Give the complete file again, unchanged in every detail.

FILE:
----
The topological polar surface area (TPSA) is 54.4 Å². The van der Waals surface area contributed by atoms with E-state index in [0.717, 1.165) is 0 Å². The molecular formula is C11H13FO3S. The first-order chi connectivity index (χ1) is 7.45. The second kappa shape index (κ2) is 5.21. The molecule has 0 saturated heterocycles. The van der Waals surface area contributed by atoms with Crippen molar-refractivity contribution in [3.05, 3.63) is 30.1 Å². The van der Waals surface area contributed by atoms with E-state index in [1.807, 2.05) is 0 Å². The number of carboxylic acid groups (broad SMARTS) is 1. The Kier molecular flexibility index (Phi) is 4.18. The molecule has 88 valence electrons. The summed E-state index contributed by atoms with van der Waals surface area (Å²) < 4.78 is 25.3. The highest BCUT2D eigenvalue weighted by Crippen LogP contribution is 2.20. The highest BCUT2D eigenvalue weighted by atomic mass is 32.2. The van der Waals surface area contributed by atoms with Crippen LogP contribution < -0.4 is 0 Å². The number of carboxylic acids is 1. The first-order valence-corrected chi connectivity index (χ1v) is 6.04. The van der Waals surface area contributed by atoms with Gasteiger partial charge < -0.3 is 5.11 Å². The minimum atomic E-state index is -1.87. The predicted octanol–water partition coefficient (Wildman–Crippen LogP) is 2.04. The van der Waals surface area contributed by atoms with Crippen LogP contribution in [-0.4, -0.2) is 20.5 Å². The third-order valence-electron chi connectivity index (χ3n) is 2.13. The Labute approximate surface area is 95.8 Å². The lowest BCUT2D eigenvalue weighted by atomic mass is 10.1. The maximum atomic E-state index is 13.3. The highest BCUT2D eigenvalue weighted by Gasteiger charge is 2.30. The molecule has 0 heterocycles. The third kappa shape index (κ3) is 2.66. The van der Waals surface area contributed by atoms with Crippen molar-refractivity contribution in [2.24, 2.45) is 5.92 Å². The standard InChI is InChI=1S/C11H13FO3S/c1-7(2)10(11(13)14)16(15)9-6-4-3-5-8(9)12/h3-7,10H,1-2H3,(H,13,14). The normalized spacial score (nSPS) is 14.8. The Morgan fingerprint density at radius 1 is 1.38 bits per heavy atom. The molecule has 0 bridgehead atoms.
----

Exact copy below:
The topological polar surface area (TPSA) is 54.4 Å². The van der Waals surface area contributed by atoms with E-state index in [0.717, 1.165) is 0 Å². The molecular formula is C11H13FO3S. The first-order chi connectivity index (χ1) is 7.45. The second kappa shape index (κ2) is 5.21. The molecule has 0 saturated heterocycles. The van der Waals surface area contributed by atoms with Crippen molar-refractivity contribution in [3.05, 3.63) is 30.1 Å². The van der Waals surface area contributed by atoms with E-state index in [1.807, 2.05) is 0 Å². The number of carboxylic acid groups (broad SMARTS) is 1. The Kier molecular flexibility index (Phi) is 4.18. The molecule has 88 valence electrons. The summed E-state index contributed by atoms with van der Waals surface area (Å²) < 4.78 is 25.3. The highest BCUT2D eigenvalue weighted by Crippen LogP contribution is 2.20. The highest BCUT2D eigenvalue weighted by atomic mass is 32.2. The van der Waals surface area contributed by atoms with Crippen LogP contribution < -0.4 is 0 Å². The number of carboxylic acids is 1. The first-order valence-corrected chi connectivity index (χ1v) is 6.04. The van der Waals surface area contributed by atoms with Gasteiger partial charge < -0.3 is 5.11 Å². The minimum atomic E-state index is -1.87. The predicted octanol–water partition coefficient (Wildman–Crippen LogP) is 2.04. The van der Waals surface area contributed by atoms with Crippen LogP contribution in [-0.4, -0.2) is 20.5 Å². The third-order valence-electron chi connectivity index (χ3n) is 2.13. The Labute approximate surface area is 95.8 Å². The lowest BCUT2D eigenvalue weighted by atomic mass is 10.1. The maximum atomic E-state index is 13.3. The highest BCUT2D eigenvalue weighted by Gasteiger charge is 2.30. The molecule has 0 heterocycles. The third kappa shape index (κ3) is 2.66. The van der Waals surface area contributed by atoms with Crippen molar-refractivity contribution in [2.24, 2.45) is 5.92 Å². The standard InChI is InChI=1S/C11H13FO3S/c1-7(2)10(11(13)14)16(15)9-6-4-3-5-8(9)12/h3-7,10H,1-2H3,(H,13,14). The normalized spacial score (nSPS) is 14.8. The Morgan fingerprint density at radius 1 is 1.38 bits per heavy atom. The molecule has 0 bridgehead atoms.